4. Lloyd Blankfein, Goldman Sachs CEO

Love him or hate him, Lloyd Blankfein is popular with his employees. Even though he made our list of dumbest business mistakes of 2009, his employees who voted at Glassdoor gave him a 97% approval rating. Blankfein has been under intense scrutiny, with Goldman Sachs receiving federal aid in 2008 and then giving out $16 billion in bonuses. While this may have enraged the general public, it certainly made Goldman Sachs employees happy. Employees described BLankfein's leadership as "intense," but overall they were very happy with the performance of the company under his lead.

5. Eric Schmidt, Google CEO

Google is another tech company that has posted massive growth year after year. Many attribute this to the excellent leadership of CEO Eric Schmidt. Schmidt joined the Google board of directors in March of 2001, and quickly became the company's CEO five months later. Schmidt has helped raise revenues quarter after quarter, with sales last quarter jumping 23 percent from the previous year. Google has grown to handle over two-thirds of all search queries in the US, and continues to add innovative products and services to the company year after year. Schmidt was even named PC World's #1 on the 50 Most Important People on the Web in 2007. With all the growth and accolades, it's no surprise that Google is one of the most sought-after tech companies to work for. As Google continues to show strong growth and great leadership, Google employees will continue to be happy with their CEO.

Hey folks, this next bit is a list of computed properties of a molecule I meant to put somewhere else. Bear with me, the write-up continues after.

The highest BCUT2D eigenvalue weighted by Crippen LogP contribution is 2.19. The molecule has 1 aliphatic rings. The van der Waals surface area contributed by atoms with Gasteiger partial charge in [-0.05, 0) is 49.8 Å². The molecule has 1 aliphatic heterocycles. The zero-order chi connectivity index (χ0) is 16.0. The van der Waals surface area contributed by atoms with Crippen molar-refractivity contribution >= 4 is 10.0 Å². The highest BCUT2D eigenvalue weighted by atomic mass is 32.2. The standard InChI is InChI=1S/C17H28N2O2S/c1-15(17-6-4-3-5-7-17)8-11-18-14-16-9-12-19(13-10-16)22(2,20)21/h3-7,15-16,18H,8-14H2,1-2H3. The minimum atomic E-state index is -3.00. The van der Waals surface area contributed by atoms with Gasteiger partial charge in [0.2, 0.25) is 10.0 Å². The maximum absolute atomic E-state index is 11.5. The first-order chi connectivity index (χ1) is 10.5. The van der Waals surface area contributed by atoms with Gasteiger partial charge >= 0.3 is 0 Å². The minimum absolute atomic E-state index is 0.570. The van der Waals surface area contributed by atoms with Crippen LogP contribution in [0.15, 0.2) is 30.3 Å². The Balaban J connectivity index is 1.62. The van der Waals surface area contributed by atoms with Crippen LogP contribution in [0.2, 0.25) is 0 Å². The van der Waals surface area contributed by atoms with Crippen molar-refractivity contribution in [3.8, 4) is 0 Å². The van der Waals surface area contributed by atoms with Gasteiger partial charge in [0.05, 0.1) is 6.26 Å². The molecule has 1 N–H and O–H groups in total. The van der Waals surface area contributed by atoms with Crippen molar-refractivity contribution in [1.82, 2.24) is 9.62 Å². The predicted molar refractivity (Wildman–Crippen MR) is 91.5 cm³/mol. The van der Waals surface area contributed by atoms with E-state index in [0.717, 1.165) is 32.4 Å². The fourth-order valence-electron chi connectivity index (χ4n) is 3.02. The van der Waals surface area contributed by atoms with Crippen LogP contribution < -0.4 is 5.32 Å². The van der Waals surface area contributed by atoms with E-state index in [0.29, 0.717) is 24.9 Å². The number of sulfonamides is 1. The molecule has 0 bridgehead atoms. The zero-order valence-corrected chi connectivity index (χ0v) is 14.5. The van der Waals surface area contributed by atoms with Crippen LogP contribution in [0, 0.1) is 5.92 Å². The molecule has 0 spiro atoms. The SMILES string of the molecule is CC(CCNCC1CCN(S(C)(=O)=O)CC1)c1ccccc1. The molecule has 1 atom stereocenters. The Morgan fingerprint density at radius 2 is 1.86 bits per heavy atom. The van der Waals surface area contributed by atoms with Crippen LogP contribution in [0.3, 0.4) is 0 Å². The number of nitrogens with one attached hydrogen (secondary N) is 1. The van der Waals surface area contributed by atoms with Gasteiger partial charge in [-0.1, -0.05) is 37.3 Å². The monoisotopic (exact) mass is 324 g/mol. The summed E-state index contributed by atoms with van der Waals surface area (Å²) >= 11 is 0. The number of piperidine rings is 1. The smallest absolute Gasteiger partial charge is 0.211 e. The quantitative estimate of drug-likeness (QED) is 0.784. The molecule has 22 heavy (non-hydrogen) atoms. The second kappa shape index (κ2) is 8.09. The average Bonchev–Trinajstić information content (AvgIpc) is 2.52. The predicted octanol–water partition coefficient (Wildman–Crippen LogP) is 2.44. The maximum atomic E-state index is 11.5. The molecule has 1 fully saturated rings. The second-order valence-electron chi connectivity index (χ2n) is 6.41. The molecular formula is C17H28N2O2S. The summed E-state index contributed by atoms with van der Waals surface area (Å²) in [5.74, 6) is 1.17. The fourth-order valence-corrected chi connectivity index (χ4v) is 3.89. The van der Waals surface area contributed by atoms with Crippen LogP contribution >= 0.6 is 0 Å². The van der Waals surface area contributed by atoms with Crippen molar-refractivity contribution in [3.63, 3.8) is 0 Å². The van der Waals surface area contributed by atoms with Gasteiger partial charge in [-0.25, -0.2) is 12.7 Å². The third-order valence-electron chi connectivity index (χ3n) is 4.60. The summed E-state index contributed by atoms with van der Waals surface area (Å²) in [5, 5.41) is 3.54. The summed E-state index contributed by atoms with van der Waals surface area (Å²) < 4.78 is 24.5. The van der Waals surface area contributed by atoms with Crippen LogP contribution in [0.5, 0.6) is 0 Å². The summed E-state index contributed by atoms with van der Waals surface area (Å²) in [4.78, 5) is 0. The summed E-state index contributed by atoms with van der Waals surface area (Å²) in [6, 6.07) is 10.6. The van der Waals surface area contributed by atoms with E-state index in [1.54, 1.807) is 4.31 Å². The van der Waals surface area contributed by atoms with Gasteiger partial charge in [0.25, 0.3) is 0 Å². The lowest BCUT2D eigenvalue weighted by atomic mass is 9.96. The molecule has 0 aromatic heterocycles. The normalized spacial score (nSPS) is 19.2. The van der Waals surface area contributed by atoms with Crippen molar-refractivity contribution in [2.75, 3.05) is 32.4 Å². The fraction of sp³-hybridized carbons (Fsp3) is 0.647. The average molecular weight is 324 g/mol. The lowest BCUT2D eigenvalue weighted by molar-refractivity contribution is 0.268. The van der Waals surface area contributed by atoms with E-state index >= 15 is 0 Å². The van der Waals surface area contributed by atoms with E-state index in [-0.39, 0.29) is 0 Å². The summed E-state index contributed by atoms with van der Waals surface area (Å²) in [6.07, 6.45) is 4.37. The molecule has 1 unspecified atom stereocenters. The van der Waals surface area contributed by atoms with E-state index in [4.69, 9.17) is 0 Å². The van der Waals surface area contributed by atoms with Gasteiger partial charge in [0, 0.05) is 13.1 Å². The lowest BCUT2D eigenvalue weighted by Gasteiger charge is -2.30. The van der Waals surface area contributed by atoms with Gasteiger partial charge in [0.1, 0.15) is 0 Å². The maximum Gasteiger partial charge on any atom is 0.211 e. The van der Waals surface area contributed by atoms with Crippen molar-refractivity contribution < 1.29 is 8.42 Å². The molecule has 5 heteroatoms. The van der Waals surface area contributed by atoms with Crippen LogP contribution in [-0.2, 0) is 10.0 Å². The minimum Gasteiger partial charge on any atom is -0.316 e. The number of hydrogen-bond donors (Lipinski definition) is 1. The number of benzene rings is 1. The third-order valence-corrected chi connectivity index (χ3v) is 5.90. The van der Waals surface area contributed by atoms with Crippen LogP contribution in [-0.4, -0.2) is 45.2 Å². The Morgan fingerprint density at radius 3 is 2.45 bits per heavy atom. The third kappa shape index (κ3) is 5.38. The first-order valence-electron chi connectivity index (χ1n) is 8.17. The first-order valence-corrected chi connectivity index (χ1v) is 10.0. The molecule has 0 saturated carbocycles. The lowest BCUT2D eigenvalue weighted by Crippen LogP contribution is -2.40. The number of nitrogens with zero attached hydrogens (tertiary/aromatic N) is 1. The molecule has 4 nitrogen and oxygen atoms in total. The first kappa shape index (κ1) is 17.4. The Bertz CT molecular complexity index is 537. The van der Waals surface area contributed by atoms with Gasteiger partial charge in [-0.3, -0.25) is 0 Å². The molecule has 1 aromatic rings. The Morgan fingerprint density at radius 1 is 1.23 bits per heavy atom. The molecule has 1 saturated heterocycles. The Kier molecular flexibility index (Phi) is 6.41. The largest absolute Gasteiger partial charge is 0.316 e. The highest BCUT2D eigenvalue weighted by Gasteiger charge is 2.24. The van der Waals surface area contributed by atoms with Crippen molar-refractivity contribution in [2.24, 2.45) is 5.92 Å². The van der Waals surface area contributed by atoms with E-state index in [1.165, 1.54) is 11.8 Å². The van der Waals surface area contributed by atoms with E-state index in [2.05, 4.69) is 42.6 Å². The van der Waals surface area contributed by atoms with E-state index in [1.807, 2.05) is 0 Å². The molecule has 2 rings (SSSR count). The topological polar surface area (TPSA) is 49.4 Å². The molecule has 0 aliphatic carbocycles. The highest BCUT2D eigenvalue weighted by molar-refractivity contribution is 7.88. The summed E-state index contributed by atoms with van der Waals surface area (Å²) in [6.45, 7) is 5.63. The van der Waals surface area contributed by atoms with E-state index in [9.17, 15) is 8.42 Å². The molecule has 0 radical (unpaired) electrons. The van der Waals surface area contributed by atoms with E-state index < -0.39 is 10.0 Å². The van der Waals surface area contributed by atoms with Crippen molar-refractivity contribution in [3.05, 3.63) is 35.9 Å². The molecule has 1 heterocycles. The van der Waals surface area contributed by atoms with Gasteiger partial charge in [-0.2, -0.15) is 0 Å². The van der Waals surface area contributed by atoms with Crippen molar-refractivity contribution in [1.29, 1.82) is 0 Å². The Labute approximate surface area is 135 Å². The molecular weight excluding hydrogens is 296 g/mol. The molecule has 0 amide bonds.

6. James Truchard, National Instruments CEO

James Truchard is the co-founder of National Instruments. While National Instruments may not be the sexiest company around, it's definitely one of the best companies for employees. The company has been on Fortune's 100 Best Companies to Work For eleven consecutive years and counting. CEO James Truchard is directly responsible the accolades. James' employees refer to him as "Dr. T," and is one of the most accessible CEOs of a fortune 500 company. He drives an old pickup truck to work, wears jeans, and sits in a cubicle on the 8th floor, where employees are encouraged to discuss any issues they might have with the company. "Dr. T's" accessible leadership style has won the hearts of his employees, giving him an approval rating of 96%.

7. Edward Zore, Northwestern Mutual CEO

Edward Zore has been Northwestern Mutual's CEO since 2001, but he's been working for the company since 1969. In 2008 Zore made the list of 100 Most Influential People in Business Ethics due to his strong stance on ethics in banking. When most financial institutions were caught with their pants down in the subprime markets, Zore insured that Northwestern Mutual had less than 0.5% of their assets exposed to subprime loans. Under Zore's leadership, the company has brought in award after award on social responsibility and quality. His employees gave the company a 96% approval rating because of the strong human element that Zore and the rest of the company have embraced.